But what about podcasts for anyone wanting to delve into personal finance? Unsurprisingly, there’s no lack of listening options. Tom Watson, Money Writer over at mozo.com.au, has shared five of his top money podcast picks you’ll want to tune in to this year.  

Planet Money 

Length: 20 minutes 

If you’re already immersed in the world of podcasts, chances are you've come across one of NPR’s (National Public Radio) shows. And for anyone with an interest in money and the economy, Planet Money is the pick of the lot. 

money podcasts

The twice-weekly podcast takes listeners into the wider world of economics, with a variety of wacky and interesting topics including a glimpse into espionage and collusion in the raisin farming industry and a history of the minimum wage. Trust me, they’re both excellent! 

This is a great podcast to pique your interest in the way money permeates so many parts of life, plus at 20 minutes long each episode can be easily digested during your commute. 

Breaking Banks 

Length: 55 minutes 

Open banking, blockchain, digital wallets. Don’t worry if these terms mean nothing to you, because the Breaking Banks fintech podcast will bring you up to speed in no time. 

The weekly podcast runs through the latest and most interesting developments in the world of banking and financial technology, and is essential listening for any banking and fintech junkies. But if you’re just getting started, don’t worry, it’s equally digestible for anyone curious about the future of banking and finance. 

Stacking Benjamins

Length: 70 minutes 

Money and personal finance can be subjects many people just don’t want to think about, let alone listen to an hour-long podcast on. But there’s one show that makes these topics not only light-hearted, but often laugh-out-loud funny - Stacking Benjamins.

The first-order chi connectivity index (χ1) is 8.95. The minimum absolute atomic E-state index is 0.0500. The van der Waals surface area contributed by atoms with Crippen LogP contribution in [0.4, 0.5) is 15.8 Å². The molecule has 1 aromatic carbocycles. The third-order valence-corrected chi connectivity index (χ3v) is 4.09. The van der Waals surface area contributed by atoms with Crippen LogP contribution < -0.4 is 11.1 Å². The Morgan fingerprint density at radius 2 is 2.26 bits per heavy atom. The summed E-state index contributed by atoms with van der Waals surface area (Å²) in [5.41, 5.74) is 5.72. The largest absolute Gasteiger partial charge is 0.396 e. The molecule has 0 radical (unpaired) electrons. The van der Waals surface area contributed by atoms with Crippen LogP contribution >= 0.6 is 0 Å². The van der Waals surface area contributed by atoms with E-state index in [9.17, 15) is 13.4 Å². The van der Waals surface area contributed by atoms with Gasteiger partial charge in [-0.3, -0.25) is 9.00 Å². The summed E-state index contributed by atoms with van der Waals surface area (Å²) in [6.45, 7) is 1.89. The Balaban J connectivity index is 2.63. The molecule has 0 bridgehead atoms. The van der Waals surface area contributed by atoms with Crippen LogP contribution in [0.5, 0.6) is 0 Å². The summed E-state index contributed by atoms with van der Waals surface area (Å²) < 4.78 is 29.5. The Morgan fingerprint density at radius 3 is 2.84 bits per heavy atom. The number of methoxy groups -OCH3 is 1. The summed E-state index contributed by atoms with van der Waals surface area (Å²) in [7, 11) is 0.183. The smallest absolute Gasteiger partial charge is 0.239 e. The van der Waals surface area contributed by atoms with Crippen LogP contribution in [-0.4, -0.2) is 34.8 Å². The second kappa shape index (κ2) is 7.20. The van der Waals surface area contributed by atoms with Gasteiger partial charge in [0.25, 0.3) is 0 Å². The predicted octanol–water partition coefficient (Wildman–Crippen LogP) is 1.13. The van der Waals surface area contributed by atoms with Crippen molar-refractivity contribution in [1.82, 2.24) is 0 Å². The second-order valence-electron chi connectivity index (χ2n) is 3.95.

With a new episode every Monday, Wednesday and Friday, hosts Joe and OG take listeners through issues such as retirement, real estate and managing debt in a way that makes it feel like you’re just listening to friends - while you’re actually learning about personal finance! 

The Dave Ramsey Show

Length: 40 minutes

Hosted by businessman and author Dave Ramsey, this podcast tackles the practical personal finance topics that crop up in everyday life, such as setting up a budget and saving up for a car. 

Dave takes calls from listeners with real questions about their financial lives and dishes out straightforward advice to help them get back on track. And with new episodes almost every day, it’s easy to pick and choose the topics that interest you the most. 

Freakonomics Radio 

Length: 55 minutes

You may recognise the name - that’s because Freakonomics Radio is from the same guys who wrote the best-selling 2005 book Freakonomics. Like Planet Money, this is a podcast aimed at providing a deep dive into socio economic issues you’d likely never think about yourself. 

With topics such as ‘How to be happy’ and ‘The stupidest thing you can do with your money’, host Stephen Dubner takes listeners on a different 55 minute journey each week with commentary from a range of experts and academics. 

About the writer: Tom Watson is a Money Writer and banking expert at financial comparison website mozo.com.au. A self-confessed podcast lover, Tom is passionate about sharing tools and information with others to help kick start their own personal finance journeys.